I remember feeling the exact same way.  Unnerved is a great description.  I was also concerned about being able to resume physical activity since I was in the process of competing for a Marine option ROTC scholarship, and needed to back and ready as soon as possible. 

This was many years ago, but the procedure they did was more aggressive than what they typically said most doctors would do.  Instead of placing a metal screen to stengthen the lining (to hold back the intestine), they opted to reconstruct or rewire all of my muscles in that area.  It's a better procedure, but has a longer recovery. 

It took a good 4 weeks before I could start doing anything near the level I was before.  During that time I couldn't drive, pick stuff up that weighed more than 10-20lbs, and I had to take it easy just doing basic things.  It felt like my muscles in that area were all knotted together (which is kind of what they did), and I had to walk hunched over for about 3-4 days.  I looked pretty silly.  Surgery in that area is no joke, even seemingly simple procedures. 

I understand that the mesh screen method has a much faster recovery window, with less discomfort.  One of the reasons they opted for the muscle reconstruction was because I was so active, and they were worried that the mesh screen wouldn't hold in the long run.  It took about 2 months before I really felt like I could go all out with exercising and sports, and even then I was nervous about it happening again, or coming back. 

It never came up again, and i was able to play sports in college, and serve 8 years in the Marines without issue.  I don't remember anything about the operation itself.  They put me to sleep, and then I woke up in recovery feeling doped up and groggy.  I thnk it took 3 hours.  An older veteran was having the mesh screen approach done at the same time, and he opted for a spinal rather than general, and he was done in an hour and was heading out the door with his wife when I woke up.

Hope that helps...   

Thanks Rogue...I will obviously need to discuss all options with the surgeon, but that gives me a decent idea of what to expect...
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« Reply #10 on: October 18, 2011, 08:04:27 PM »

Not a hernia surgery, but I did have an emergency (non laparoscopic, dammit) appendectomy a few years ago, which I believe is fairly similar in terms of where/how they would do the incision.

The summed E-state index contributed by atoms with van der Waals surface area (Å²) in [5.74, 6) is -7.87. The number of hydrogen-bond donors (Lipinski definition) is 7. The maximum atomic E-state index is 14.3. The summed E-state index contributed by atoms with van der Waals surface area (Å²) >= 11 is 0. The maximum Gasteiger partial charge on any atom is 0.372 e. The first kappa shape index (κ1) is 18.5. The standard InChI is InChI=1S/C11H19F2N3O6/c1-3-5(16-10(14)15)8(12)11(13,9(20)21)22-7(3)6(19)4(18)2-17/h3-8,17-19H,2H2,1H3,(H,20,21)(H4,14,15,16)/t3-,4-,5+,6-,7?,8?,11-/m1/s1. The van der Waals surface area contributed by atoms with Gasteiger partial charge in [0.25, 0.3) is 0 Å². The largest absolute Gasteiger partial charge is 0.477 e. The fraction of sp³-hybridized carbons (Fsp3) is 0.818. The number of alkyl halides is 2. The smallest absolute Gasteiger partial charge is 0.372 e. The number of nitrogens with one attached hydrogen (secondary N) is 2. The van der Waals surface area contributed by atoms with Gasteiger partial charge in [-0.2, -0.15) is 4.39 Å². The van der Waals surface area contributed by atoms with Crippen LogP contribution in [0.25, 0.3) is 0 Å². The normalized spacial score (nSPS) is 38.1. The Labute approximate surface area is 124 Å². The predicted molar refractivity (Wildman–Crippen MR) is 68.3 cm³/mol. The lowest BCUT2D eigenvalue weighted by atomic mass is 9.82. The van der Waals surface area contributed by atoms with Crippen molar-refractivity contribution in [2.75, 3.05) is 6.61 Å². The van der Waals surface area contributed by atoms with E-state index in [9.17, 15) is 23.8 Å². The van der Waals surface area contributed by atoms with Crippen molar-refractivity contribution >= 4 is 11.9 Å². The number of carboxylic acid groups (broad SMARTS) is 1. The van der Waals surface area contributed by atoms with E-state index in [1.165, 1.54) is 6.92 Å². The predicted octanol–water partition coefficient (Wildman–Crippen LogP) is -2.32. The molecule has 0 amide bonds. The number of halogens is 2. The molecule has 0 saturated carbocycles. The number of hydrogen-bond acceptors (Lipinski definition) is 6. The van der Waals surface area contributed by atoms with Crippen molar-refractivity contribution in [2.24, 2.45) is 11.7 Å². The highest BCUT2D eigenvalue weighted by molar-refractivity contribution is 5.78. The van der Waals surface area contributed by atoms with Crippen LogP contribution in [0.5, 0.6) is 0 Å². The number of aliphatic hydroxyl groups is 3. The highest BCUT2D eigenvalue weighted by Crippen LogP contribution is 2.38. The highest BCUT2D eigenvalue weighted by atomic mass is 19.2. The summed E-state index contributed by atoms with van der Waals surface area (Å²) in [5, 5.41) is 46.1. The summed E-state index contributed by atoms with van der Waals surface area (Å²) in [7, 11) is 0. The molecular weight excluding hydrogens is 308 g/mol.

First, let me just get this out of the way - it's going to hurt like a mother f'er for at least a few days after surgery.  Any significant movement will feel like a shock to the system.  Now unfortunately I learned during this time that I am allergic to Vicodin, so that certainly exacerbated my pain.

My surgeon told me after surgery that I'd be able to do a cross country flight on Monday (surgery was Friday evening).  I decided mid-day on Saturday that she was out of her goddamn mind.  I actually recovered pretty well within a week and hopped on a plane a week later and had relatively minor issues.  You definitely walk hunched over as Rogue mentioned, though for me it felt like I was like that for more like 10 days.  You gradually get more upright, but it's difficult.

After about two weeks I was moving along OK with just some minor pain doing every day activity.  I didn't feel ready to do anything beyond that until well after a month, and again as Rogue mentioned it was sort of nerve wracking to do anything strenuous for a while.  After a while though, both the mind and body recovers and you get along just fine and get back to normal.  I wish I could remember how long that took... maybe three or four months.
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rickfc
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« Reply #11 on: October 18, 2011, 08:41:35 PM »

Quote from: gellar on October 18, 2011, 08:04:27 PM

Not a hernia surgery, but I did have an emergency (non laparoscopic, dammit) appendectomy a few years ago, which I believe is fairly similar in terms of where/how they would do the incision.